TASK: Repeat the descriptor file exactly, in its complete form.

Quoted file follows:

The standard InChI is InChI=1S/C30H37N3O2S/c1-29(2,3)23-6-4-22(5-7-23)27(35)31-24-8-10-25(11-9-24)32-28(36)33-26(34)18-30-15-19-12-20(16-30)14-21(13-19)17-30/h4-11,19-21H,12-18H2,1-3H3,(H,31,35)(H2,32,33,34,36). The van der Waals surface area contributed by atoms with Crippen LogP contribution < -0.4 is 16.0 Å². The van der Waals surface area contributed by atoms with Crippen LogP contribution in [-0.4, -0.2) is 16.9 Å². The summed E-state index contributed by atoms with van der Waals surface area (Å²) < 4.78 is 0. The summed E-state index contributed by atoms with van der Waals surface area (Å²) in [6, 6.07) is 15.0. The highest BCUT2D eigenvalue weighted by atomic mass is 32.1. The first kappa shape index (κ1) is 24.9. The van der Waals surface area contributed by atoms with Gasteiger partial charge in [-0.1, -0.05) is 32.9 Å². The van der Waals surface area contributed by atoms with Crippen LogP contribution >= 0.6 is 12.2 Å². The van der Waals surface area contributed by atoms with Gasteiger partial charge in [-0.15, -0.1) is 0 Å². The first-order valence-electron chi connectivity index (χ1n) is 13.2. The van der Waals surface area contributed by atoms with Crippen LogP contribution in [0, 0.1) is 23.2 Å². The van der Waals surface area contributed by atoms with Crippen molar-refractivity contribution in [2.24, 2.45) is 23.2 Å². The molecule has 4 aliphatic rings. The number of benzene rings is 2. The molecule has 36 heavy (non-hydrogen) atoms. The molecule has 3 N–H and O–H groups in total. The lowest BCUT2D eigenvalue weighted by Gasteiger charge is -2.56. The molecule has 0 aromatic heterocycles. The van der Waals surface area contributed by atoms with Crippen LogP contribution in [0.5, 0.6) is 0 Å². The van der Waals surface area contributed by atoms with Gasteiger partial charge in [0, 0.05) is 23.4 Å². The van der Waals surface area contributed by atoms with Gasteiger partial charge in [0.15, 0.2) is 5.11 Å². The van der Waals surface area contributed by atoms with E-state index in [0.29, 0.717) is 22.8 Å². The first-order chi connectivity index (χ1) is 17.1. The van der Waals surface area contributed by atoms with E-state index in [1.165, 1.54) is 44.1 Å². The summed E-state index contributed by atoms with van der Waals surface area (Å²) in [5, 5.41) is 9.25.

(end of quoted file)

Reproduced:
The standard InChI is InChI=1S/C30H37N3O2S/c1-29(2,3)23-6-4-22(5-7-23)27(35)31-24-8-10-25(11-9-24)32-28(36)33-26(34)18-30-15-19-12-20(16-30)14-21(13-19)17-30/h4-11,19-21H,12-18H2,1-3H3,(H,31,35)(H2,32,33,34,36). The van der Waals surface area contributed by atoms with Crippen LogP contribution < -0.4 is 16.0 Å². The van der Waals surface area contributed by atoms with Crippen LogP contribution in [-0.4, -0.2) is 16.9 Å². The summed E-state index contributed by atoms with van der Waals surface area (Å²) < 4.78 is 0. The summed E-state index contributed by atoms with van der Waals surface area (Å²) in [6, 6.07) is 15.0. The highest BCUT2D eigenvalue weighted by atomic mass is 32.1. The first kappa shape index (κ1) is 24.9. The van der Waals surface area contributed by atoms with Gasteiger partial charge in [-0.1, -0.05) is 32.9 Å². The van der Waals surface area contributed by atoms with Crippen LogP contribution >= 0.6 is 12.2 Å². The van der Waals surface area contributed by atoms with Gasteiger partial charge in [-0.15, -0.1) is 0 Å². The first-order valence-electron chi connectivity index (χ1n) is 13.2. The van der Waals surface area contributed by atoms with Crippen LogP contribution in [0, 0.1) is 23.2 Å². The van der Waals surface area contributed by atoms with Crippen molar-refractivity contribution in [2.24, 2.45) is 23.2 Å². The molecule has 4 aliphatic rings. The number of benzene rings is 2. The molecule has 36 heavy (non-hydrogen) atoms. The molecule has 3 N–H and O–H groups in total. The lowest BCUT2D eigenvalue weighted by Gasteiger charge is -2.56. The molecule has 0 aromatic heterocycles. The van der Waals surface area contributed by atoms with Crippen LogP contribution in [0.5, 0.6) is 0 Å². The van der Waals surface area contributed by atoms with Gasteiger partial charge in [0, 0.05) is 23.4 Å². The van der Waals surface area contributed by atoms with Gasteiger partial charge in [0.15, 0.2) is 5.11 Å². The van der Waals surface area contributed by atoms with E-state index in [0.29, 0.717) is 22.8 Å². The first-order chi connectivity index (χ1) is 17.1. The van der Waals surface area contributed by atoms with E-state index in [1.165, 1.54) is 44.1 Å². The summed E-state index contributed by atoms with van der Waals surface area (Å²) in [5, 5.41) is 9.25.